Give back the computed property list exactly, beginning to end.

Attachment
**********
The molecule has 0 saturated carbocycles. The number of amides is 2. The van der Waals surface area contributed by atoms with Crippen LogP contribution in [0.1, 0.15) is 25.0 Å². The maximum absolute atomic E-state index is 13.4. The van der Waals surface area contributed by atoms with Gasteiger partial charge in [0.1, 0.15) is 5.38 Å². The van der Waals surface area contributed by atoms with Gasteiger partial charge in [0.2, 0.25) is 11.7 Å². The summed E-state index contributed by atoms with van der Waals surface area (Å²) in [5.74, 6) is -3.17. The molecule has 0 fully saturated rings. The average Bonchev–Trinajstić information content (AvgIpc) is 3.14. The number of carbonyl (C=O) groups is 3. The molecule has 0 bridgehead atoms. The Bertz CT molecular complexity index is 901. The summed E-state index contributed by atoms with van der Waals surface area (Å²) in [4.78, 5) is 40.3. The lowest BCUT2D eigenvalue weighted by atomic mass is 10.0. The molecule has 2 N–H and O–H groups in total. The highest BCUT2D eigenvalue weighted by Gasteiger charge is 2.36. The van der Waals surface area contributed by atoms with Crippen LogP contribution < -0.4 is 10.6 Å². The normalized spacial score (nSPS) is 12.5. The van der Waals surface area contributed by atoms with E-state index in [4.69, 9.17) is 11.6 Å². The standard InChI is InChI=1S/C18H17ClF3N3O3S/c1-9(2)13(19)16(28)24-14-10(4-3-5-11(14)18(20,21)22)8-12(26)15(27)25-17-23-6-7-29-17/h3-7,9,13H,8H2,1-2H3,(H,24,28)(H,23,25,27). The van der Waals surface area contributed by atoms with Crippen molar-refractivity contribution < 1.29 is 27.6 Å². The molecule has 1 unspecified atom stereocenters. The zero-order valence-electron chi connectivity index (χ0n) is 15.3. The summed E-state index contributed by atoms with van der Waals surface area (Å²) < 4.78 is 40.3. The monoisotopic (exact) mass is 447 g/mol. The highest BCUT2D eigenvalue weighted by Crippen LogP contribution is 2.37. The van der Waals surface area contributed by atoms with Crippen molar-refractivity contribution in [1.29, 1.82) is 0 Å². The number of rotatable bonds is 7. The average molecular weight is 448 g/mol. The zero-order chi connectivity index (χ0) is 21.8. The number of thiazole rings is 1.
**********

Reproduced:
The molecule has 0 saturated carbocycles. The number of amides is 2. The van der Waals surface area contributed by atoms with Crippen LogP contribution in [0.1, 0.15) is 25.0 Å². The maximum absolute atomic E-state index is 13.4. The van der Waals surface area contributed by atoms with Gasteiger partial charge in [0.1, 0.15) is 5.38 Å². The van der Waals surface area contributed by atoms with Gasteiger partial charge in [0.2, 0.25) is 11.7 Å². The summed E-state index contributed by atoms with van der Waals surface area (Å²) in [5.74, 6) is -3.17. The molecule has 0 fully saturated rings. The average Bonchev–Trinajstić information content (AvgIpc) is 3.14. The number of carbonyl (C=O) groups is 3. The molecule has 0 bridgehead atoms. The Bertz CT molecular complexity index is 901. The summed E-state index contributed by atoms with van der Waals surface area (Å²) in [4.78, 5) is 40.3. The lowest BCUT2D eigenvalue weighted by atomic mass is 10.0. The molecule has 2 N–H and O–H groups in total. The highest BCUT2D eigenvalue weighted by Gasteiger charge is 2.36. The van der Waals surface area contributed by atoms with Crippen LogP contribution < -0.4 is 10.6 Å². The normalized spacial score (nSPS) is 12.5. The van der Waals surface area contributed by atoms with E-state index in [4.69, 9.17) is 11.6 Å². The standard InChI is InChI=1S/C18H17ClF3N3O3S/c1-9(2)13(19)16(28)24-14-10(4-3-5-11(14)18(20,21)22)8-12(26)15(27)25-17-23-6-7-29-17/h3-7,9,13H,8H2,1-2H3,(H,24,28)(H,23,25,27). The van der Waals surface area contributed by atoms with Crippen molar-refractivity contribution < 1.29 is 27.6 Å². The molecule has 1 unspecified atom stereocenters. The zero-order valence-electron chi connectivity index (χ0n) is 15.3. The summed E-state index contributed by atoms with van der Waals surface area (Å²) < 4.78 is 40.3. The monoisotopic (exact) mass is 447 g/mol. The highest BCUT2D eigenvalue weighted by Crippen LogP contribution is 2.37. The van der Waals surface area contributed by atoms with Crippen molar-refractivity contribution in [1.29, 1.82) is 0 Å². The number of rotatable bonds is 7. The average molecular weight is 448 g/mol. The zero-order chi connectivity index (χ0) is 21.8. The number of thiazole rings is 1.